Spotlight on Maia Kobakhidze (ESFTUG– Georgia)

“How to protect our members when we are fighting for the existence of the organisation! “

Georgia is Europe’s black sheep when it comes to human and trade union rights. The workers are being pressed to work in unhealthy and dangerous environments, trade union activists are being dismissed, and trade union leaders harassed and threatened. The whole existence of independent trade union organisations is put at risk. President of the national Teacher and Scientists Union (ESFTUG) representing 103 000 members, Maia Kobakhidze stresses the importance of international support.

With a background in computer science and a degree in math from the state university of Tbilisi, Maia has made a career in computer science and lately as a teacher and a trade union leader. But in between she worked for twelve years as a soloist dancer for the Georgian Singer and Dancing Ensemble.

What was your first struggle as unionist in a primary school?

- I was elected head of a primary school union structure in 2006. My biggest accomplishment there was that I managed to change the practice of only one-year contracts to open-ended contracts. This is still the only school in Georgia with open-ended contracts.

There are constant struggles for your union in Georgia. Can you please tell us more?

- We had a proper collective agreement between the teachers union and the Ministry of Teachers and Scientists. According to some of the provisions in this collective agreement, it is valid until a new agreement has been negotiated. Then it all started when the former president of the union tried to make changes to the collective agreement and the ministry refused to make any changes to the collective agreement. We then took this case to the court, and the court ruled that as a social partner, the ministry was obliged to negotiate with us. They also ruled that the ministry shall not interfere with the transfer of union member fees. But the ministry has never executed the decision of the court.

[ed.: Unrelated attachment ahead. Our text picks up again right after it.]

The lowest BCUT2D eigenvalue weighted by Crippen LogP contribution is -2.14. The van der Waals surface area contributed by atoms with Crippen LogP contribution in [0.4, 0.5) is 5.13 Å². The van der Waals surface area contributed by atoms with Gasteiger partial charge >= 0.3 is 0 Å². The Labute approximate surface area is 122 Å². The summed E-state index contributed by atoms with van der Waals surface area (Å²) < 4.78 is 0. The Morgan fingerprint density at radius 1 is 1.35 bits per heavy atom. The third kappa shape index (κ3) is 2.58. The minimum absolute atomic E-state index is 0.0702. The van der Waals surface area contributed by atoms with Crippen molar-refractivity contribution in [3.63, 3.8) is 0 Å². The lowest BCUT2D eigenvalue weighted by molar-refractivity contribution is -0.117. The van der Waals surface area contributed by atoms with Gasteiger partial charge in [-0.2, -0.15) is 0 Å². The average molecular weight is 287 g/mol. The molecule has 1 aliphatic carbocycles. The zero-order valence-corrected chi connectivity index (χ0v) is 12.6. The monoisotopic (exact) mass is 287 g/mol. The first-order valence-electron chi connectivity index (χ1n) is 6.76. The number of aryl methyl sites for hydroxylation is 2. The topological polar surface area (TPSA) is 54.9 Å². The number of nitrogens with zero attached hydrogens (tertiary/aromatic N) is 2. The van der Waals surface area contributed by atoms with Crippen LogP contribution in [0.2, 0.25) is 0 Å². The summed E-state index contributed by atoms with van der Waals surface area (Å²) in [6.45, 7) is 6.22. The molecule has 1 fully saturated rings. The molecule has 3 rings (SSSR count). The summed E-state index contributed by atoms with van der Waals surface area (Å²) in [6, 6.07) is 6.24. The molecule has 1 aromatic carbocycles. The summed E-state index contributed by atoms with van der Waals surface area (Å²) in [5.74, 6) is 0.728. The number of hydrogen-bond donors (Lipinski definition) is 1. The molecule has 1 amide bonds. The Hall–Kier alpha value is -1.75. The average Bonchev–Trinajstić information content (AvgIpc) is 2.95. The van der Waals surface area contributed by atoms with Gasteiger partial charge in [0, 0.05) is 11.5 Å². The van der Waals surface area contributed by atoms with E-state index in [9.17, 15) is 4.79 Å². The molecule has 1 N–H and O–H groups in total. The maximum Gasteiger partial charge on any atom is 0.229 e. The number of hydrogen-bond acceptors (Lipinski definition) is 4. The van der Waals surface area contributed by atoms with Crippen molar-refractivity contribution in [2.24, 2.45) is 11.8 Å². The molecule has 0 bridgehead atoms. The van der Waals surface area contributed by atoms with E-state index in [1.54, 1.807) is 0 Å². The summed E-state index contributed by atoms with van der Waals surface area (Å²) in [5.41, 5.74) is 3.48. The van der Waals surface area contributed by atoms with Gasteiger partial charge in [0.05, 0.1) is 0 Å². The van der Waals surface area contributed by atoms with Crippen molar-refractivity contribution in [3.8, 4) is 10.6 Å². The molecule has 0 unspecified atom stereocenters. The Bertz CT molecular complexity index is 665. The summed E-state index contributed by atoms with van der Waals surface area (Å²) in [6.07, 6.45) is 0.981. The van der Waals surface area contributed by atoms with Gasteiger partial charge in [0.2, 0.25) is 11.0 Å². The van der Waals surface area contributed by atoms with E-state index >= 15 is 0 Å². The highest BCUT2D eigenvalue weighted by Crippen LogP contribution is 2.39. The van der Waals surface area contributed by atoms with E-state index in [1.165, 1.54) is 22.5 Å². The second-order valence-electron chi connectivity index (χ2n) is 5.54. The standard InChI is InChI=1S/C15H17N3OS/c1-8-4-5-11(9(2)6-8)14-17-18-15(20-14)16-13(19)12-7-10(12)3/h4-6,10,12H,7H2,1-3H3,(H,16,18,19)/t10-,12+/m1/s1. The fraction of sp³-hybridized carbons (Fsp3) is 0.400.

After that, the ministry issued a verbal order to all the resource centres and told them not to negotiate with the unions, and to break off any official contact with all unions. They were also instructed to stop the membership fee transfers. There are currently 103 000 members, and no membership fees are currently reaching the union. The union is completely dependent on membership fees for its survival.